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Parametric Risk Transfer

\ˌpɛrəˈmɛtrɪk\ \rɪsk\ \ˈtrænsfər\

A parametric risk transfer is an insurance contract or Alternative Risk Transfer that does not cover the entire loss in the event of a pay-out.

There are many common examples of parametric risk transfers. For example, home insurance where the full value of the contents is not insured or critical illness cover where a fixed sum is payed out in the event of contracting a disease (rather than the medical and other costs incurred as a result of the disease).

In respect of longevity risk for a pension plan, the risk being transferred is the risk that a payee lives longer than expected, the loss is the extra benefits the pension plan must pay in addition to those expected. Examples of a parametric risk transfer would be any partial insurance of this risk, such as:

  • an annuity contract that only partially covers the individuals benefit payments - this is common if the pension plan has a complicated benefit structure such as different tranches of benefits increasing at different rates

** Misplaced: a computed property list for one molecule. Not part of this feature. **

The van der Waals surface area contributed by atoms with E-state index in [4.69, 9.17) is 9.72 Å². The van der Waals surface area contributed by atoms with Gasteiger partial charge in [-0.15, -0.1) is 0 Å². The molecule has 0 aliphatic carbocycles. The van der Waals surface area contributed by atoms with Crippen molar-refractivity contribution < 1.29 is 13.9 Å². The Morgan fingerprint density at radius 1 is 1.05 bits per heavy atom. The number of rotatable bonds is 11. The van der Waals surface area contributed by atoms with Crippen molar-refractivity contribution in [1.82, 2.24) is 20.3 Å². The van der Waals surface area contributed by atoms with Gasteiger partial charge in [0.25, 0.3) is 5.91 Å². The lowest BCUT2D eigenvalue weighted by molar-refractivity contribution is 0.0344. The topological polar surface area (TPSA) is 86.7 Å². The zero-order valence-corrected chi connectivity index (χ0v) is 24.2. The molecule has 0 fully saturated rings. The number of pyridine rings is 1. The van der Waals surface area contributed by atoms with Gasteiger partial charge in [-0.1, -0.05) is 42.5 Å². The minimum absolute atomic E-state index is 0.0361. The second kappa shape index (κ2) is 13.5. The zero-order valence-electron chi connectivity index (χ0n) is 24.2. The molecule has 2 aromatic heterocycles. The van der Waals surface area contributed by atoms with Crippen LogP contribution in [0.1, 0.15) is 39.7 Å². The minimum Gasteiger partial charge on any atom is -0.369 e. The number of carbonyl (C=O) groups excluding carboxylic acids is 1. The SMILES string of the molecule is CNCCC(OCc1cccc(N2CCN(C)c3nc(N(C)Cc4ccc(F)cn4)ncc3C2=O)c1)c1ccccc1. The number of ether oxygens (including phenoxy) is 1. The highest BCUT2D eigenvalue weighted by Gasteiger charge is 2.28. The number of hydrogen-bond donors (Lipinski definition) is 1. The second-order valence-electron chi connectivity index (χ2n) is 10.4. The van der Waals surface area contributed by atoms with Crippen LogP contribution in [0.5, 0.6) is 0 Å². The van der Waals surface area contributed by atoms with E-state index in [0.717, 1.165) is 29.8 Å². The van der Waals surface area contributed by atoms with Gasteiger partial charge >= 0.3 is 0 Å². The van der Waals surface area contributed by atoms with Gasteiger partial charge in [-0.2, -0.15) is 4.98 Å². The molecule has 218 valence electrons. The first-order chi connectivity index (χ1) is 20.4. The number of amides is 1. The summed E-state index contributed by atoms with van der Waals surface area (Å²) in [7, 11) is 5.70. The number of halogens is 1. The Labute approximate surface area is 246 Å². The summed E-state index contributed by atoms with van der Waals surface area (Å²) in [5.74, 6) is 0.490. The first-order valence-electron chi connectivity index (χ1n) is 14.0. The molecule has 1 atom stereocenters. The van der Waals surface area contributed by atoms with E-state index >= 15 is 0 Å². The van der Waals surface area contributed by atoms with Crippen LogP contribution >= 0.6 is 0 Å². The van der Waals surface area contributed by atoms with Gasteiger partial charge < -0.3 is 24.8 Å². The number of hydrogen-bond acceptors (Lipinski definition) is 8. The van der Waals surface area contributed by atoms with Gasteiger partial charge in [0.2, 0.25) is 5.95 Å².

• a longevity swap where the floating leg is determined by reference to the experience of a population other than the exact lives that have been insured. Such a swap is sometimes known as an indexed-based longevity swap with the population being tracked by the floating leg known as the longevity index.

Some advantages of parametric risk transfers include the ability to structure the contract to enable predictable and rapid payouts and reduced costs arising from a simplified contract structure. For example, payouts of an index-linked longevity swap could be linked to the performance of a published longevity index, so it would be easy to keep track of the survivorship of the population determining the floating leg allowing quick payouts in certain survivorship events. In comparison, payouts from an indemnity longevity swap would require the confirmation of survivorship from a bespoke group of lives, which may be harder to track.

Keep exploring our Lexicon of Longevity
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